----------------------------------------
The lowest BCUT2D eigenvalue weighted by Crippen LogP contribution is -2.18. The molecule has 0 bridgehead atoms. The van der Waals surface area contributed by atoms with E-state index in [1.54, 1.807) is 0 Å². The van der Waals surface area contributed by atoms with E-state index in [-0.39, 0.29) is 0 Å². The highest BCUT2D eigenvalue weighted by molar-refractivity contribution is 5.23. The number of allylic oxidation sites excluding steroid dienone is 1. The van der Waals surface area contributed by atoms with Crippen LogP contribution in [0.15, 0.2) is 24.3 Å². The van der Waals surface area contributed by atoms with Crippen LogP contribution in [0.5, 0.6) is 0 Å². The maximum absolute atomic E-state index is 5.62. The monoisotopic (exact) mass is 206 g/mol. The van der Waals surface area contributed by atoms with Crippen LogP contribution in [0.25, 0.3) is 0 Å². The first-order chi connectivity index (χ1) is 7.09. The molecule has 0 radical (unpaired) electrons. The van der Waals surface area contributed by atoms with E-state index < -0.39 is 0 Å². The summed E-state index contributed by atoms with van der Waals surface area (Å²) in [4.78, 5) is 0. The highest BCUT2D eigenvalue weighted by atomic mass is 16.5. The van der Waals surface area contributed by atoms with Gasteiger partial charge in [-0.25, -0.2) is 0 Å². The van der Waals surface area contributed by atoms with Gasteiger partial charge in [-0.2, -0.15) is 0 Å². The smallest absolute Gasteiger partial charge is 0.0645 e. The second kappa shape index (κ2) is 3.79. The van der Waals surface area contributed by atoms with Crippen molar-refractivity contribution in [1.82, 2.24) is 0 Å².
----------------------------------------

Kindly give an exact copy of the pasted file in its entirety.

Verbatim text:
The lowest BCUT2D eigenvalue weighted by Crippen LogP contribution is -2.18. The molecule has 0 bridgehead atoms. The van der Waals surface area contributed by atoms with E-state index in [1.54, 1.807) is 0 Å². The van der Waals surface area contributed by atoms with E-state index in [-0.39, 0.29) is 0 Å². The highest BCUT2D eigenvalue weighted by molar-refractivity contribution is 5.23. The number of allylic oxidation sites excluding steroid dienone is 1. The van der Waals surface area contributed by atoms with Crippen LogP contribution in [0.15, 0.2) is 24.3 Å². The van der Waals surface area contributed by atoms with Crippen LogP contribution in [0.5, 0.6) is 0 Å². The maximum absolute atomic E-state index is 5.62. The monoisotopic (exact) mass is 206 g/mol. The van der Waals surface area contributed by atoms with Crippen LogP contribution in [0.25, 0.3) is 0 Å². The first-order chi connectivity index (χ1) is 7.09. The molecule has 0 radical (unpaired) electrons. The van der Waals surface area contributed by atoms with E-state index < -0.39 is 0 Å². The summed E-state index contributed by atoms with van der Waals surface area (Å²) in [4.78, 5) is 0. The highest BCUT2D eigenvalue weighted by atomic mass is 16.5. The van der Waals surface area contributed by atoms with Gasteiger partial charge in [-0.25, -0.2) is 0 Å². The van der Waals surface area contributed by atoms with Gasteiger partial charge in [-0.2, -0.15) is 0 Å². The smallest absolute Gasteiger partial charge is 0.0645 e. The second kappa shape index (κ2) is 3.79. The van der Waals surface area contributed by atoms with Crippen molar-refractivity contribution in [1.82, 2.24) is 0 Å².